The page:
Folk artists have long championed the quest for civil rights, from the movement for equal rights for African-Americans to the immigrants' movement and the gay rights movement. Here's a look at some folk artists who have long championed the rights of LGBT people.
© Pat Hunt
Singer-songwriter Holly Near has long been an ardent activist and supporter of peace and equal rights for all people, be they African-American, gay, female, or any other marginalized group. She's often considered one of the most gifted topical songwriters of her time, and is one of the most devoted champions for equal rights. Her song "I Ain't Afraid" (purchase/download
), which addresses the widespread use of religion as an excuse for discrimination, is an excellent anthem for civil rights.
© Mark Dellas
Much like Holly Near, Ani DiFranco has been a long-time advocate for equal rights for all people. As a bisexual woman, DiFranco has had to answer to all sorts of inquiries about what exactly that means, and she's hardly shied away from the topic. In fact, one of her most popular songs, "In or Out" (purchase/download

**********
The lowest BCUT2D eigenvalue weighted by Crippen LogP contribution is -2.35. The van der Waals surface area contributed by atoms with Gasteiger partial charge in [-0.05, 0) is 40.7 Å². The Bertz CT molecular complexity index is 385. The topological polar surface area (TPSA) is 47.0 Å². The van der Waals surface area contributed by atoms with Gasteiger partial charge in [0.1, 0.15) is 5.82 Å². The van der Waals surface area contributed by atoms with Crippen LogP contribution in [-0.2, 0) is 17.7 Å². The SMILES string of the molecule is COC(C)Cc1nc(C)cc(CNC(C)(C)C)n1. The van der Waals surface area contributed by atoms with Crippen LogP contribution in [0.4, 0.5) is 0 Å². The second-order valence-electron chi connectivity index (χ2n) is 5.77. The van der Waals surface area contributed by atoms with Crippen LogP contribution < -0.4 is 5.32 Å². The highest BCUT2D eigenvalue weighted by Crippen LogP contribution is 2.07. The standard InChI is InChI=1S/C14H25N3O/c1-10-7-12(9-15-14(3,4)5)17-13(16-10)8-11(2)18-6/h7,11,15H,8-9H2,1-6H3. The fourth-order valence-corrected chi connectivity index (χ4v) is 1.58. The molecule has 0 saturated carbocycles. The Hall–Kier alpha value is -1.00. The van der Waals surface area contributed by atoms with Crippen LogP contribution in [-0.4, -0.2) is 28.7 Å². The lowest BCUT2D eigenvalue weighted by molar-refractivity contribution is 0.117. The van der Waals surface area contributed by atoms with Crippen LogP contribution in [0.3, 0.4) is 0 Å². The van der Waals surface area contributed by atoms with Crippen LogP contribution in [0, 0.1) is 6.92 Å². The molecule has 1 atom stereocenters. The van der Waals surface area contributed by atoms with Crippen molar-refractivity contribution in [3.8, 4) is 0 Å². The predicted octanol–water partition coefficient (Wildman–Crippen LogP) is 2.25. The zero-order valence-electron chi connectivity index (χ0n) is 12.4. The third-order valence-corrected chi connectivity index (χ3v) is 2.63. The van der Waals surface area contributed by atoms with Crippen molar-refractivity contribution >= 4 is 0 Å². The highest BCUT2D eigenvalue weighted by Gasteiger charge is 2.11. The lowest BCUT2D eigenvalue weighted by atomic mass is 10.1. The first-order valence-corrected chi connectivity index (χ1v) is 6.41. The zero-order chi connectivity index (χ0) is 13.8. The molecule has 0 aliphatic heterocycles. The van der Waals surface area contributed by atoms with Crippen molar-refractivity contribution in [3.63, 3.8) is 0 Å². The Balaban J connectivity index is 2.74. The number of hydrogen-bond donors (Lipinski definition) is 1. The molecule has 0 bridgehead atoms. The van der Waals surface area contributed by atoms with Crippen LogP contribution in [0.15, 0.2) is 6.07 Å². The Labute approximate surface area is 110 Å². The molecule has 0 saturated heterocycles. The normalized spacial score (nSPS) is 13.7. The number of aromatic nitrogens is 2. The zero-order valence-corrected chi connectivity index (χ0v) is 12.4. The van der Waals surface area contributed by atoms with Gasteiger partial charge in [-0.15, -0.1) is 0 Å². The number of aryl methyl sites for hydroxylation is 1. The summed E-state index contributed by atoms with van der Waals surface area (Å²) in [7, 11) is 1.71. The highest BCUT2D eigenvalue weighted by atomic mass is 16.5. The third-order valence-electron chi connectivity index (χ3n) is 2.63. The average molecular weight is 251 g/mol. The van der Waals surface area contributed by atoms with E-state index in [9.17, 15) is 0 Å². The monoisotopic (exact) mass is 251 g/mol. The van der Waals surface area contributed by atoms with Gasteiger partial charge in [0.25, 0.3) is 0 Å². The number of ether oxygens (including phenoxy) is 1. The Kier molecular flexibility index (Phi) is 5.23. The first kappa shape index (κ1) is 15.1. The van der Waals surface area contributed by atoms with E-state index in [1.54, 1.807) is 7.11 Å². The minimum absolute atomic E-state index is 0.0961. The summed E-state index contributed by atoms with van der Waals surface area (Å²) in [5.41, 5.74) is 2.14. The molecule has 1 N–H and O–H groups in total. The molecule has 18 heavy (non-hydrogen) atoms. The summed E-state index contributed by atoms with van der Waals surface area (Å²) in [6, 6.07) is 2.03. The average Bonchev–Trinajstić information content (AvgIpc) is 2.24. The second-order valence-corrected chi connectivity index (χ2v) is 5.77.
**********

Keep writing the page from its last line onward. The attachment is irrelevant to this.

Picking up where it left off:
) directly addresses the common misconceptions about bisexuality.
photo: Kim Ruehl/About.com
The Indigo Girls have been one of the most notable folk-pop duos of the last 25 years, with their intricate counterpoint harmonies and memorable songs like "Closer to Fine." They're also both activists dedicated to environmental causes, Native American issues, and equal civil rights. Their song "It's Alright" (purchase/download
) talks about the knowledge that, eventually, gay folks will be afforded equal rights.
© Beth Gwinn
has long been a champion of the gay rights movement and an out lesbian singer-songwriter. Her song "Matthew" on her album Billies Bones
was a clear and moving tribute to the death of Matthew Shephard. In it, she sings, "It's not who you love, but whether you can."
courtesy Compass Records
Boston-based singer-songwriter Catie Curtis has been singing out for LGBT rights for several years. Her song "Radical" is practically anthemic in some circles, with its assertion "I'm not being radical when I kiss you / I don't love you to make a point."